be a mixture of fixed costs (e.g., payments for purchase or lease of equipment) and variable costs. Variable costs are tied to your patient volume: e.g., number of syringes or bandages or whatever.
Types of Budgets:
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It is appropriate about now to back up a bit. We have noted that budgets are used for both strategic and operational purposes, and that budgets and budget analysis can include both dollars and commodities. Most large institutions will have three types of budget:
Operating (revenue and expense) The operating budget has just been briefly
discussed. Based on the volume of services expected to be delivered, projections for revenue and thus for allowable expenses are prepared.
There is a difference between fixed and variable costs in your operating budget. Items that remain constant over time, cannot be quickly changed, and do not vary with changes in patient volume are referred to as "fixed" costs. The cost of a head nurse and a staff secretary for each ward, for example, would not vary with the number of patients on the ward. The cost of meals delivered to the ward, on the other hand, varies directly with the number of patients: the more patients, the more meals. Costs and rise and fall with activity levels are referred to as "variable" costs. In the long run, of course, even "fixed" costs can be changed.
Capital. The capital budget deals with "capital" investments: things like equipment, buildings, and so on that have both high initial costs and a potentially long life span. Part of your capital budget might be retiring the mortgage on your building. Part of it might be a "sinking fund": dollars you allocate each year against future expenditures.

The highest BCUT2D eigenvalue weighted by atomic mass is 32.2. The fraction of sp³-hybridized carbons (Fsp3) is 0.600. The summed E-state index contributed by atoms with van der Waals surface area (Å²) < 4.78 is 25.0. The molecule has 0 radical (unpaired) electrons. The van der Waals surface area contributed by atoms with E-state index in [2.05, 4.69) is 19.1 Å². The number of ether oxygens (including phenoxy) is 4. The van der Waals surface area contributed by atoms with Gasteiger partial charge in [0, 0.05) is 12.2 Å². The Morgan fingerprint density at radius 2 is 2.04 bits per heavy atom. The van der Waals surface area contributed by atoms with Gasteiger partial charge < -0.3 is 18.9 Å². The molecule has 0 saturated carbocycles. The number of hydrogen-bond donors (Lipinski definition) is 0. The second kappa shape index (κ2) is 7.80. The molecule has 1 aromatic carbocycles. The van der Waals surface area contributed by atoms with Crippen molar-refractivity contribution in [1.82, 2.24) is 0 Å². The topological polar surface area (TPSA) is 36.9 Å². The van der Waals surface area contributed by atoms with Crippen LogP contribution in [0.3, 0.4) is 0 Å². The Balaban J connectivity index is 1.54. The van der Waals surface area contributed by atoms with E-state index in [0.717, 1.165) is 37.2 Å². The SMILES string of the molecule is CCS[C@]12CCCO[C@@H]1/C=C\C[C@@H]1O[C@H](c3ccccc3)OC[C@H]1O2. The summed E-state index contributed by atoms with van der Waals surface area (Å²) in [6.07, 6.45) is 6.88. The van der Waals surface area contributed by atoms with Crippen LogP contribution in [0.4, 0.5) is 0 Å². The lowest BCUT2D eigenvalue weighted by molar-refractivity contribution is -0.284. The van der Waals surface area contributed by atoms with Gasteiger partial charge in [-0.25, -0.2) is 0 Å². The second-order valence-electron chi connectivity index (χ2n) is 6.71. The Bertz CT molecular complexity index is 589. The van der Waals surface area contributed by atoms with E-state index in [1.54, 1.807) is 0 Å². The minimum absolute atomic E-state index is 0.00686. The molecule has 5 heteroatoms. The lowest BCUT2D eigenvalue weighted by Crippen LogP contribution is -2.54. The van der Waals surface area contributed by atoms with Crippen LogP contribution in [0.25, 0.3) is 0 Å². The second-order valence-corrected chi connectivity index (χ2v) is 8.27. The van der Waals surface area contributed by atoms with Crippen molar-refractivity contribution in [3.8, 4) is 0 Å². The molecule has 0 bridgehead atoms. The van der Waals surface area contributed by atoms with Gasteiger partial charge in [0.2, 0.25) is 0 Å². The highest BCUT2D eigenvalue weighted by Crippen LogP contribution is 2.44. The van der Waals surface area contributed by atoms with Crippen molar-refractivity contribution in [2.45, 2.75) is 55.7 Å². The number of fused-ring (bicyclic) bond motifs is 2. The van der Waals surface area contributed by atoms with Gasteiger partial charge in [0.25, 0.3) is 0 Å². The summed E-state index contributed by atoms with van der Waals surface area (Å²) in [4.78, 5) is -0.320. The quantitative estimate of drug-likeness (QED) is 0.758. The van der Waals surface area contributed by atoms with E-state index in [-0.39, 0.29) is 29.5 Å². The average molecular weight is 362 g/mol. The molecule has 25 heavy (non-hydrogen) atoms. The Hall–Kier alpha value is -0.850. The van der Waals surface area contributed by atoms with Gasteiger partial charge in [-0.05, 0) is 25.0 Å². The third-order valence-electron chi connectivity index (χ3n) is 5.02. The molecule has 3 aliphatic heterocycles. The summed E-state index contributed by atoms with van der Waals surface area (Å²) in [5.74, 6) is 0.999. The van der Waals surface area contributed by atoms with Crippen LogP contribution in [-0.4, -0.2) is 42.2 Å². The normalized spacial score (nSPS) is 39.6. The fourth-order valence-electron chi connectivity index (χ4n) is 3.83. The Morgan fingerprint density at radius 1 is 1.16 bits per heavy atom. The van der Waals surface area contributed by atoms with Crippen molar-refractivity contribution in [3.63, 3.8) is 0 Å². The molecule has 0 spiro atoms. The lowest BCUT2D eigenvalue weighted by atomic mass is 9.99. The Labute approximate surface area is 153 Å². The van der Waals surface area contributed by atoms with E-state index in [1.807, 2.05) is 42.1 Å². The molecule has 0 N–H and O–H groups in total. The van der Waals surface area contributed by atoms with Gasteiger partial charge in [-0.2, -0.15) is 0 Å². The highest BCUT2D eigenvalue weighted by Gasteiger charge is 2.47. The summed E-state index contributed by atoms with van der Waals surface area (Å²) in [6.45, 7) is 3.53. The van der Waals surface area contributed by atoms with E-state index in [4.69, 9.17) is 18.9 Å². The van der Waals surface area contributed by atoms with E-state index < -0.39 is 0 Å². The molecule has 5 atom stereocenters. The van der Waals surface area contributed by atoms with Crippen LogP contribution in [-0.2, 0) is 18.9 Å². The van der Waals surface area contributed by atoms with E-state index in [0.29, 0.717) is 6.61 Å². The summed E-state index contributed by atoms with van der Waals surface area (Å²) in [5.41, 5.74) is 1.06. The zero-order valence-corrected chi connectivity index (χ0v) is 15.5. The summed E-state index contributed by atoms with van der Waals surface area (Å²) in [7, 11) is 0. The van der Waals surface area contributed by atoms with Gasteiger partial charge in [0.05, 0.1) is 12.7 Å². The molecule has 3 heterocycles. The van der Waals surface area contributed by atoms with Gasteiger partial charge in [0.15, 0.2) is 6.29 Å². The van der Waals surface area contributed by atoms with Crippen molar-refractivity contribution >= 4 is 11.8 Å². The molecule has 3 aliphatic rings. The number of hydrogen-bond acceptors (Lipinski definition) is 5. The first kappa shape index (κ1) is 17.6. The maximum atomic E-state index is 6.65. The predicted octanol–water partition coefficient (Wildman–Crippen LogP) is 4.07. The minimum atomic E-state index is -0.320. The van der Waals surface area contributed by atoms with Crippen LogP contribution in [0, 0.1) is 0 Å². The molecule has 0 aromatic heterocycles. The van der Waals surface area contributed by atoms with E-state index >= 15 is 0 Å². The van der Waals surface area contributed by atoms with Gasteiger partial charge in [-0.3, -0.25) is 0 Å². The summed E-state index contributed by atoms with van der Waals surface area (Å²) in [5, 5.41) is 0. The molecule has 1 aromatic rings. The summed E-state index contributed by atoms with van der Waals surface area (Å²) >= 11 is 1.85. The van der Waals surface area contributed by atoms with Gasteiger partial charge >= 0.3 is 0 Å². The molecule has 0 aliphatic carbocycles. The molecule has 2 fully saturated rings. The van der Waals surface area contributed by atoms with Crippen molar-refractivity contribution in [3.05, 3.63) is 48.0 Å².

You should be familir with something called "generally acceptable accounting techniques." When publicly owned (e.g., stockholder owned) institutions formulate a budget, they are expected to develop distinct operational and capital budgets. Once monies have been allocated, they don't easily change. Why? A responsible organization ? Probst, 2000 9
plans both for its day to day activities (operational) and for the eventual replacement of its plant and equipment (capital). The relative size of the capital budget is an indication of the financial stability of the organization. An irresponsible organization might attempt to conceal its true financial status by publishing a nice capital budget, but then dipping into capital funds to underwrite operational losses--perhaps even to hide them. Accountants take a dim view of this sort of thing.
Cash. Finally, each organization has a "cash" budget, which is roughly analogous to your checkbook. The cash budget compares anticipated inflow each month (people paying you what they owe) to anticipated outflow (you paying other folks what you owe them). This allows the organization to anticipate shortfalls in inflow and arrange a line of credit to cover those periods. For example, when a new wing in a hospital is opened, patients come in immediately and nursing staff, dietary staff, and so on to serve them must be provided--and paid--immediately. Payment from those patients, however, can be delayed for months as insurers work through the paperwork. To cover the gap between the time when the organization must pay for its resource and the time the organization receives payment from patients, the organization might use credit. Alternatively, money could have been set aside prior to the opening for this purpose. (The smaller the gap between service delivery and receipt of payment, the better. Hence the popularity of electronic bill filing.) In any case, the purpose of the cash budget is to ensure that the organization doesn't bounce its checks. (Kappa bouncing story.)
Operating, capital and cash budgets are all interrelated, making the process of
5) arriving at all three of them iterative. (discuss slide
5Ward, op cit, p. 74.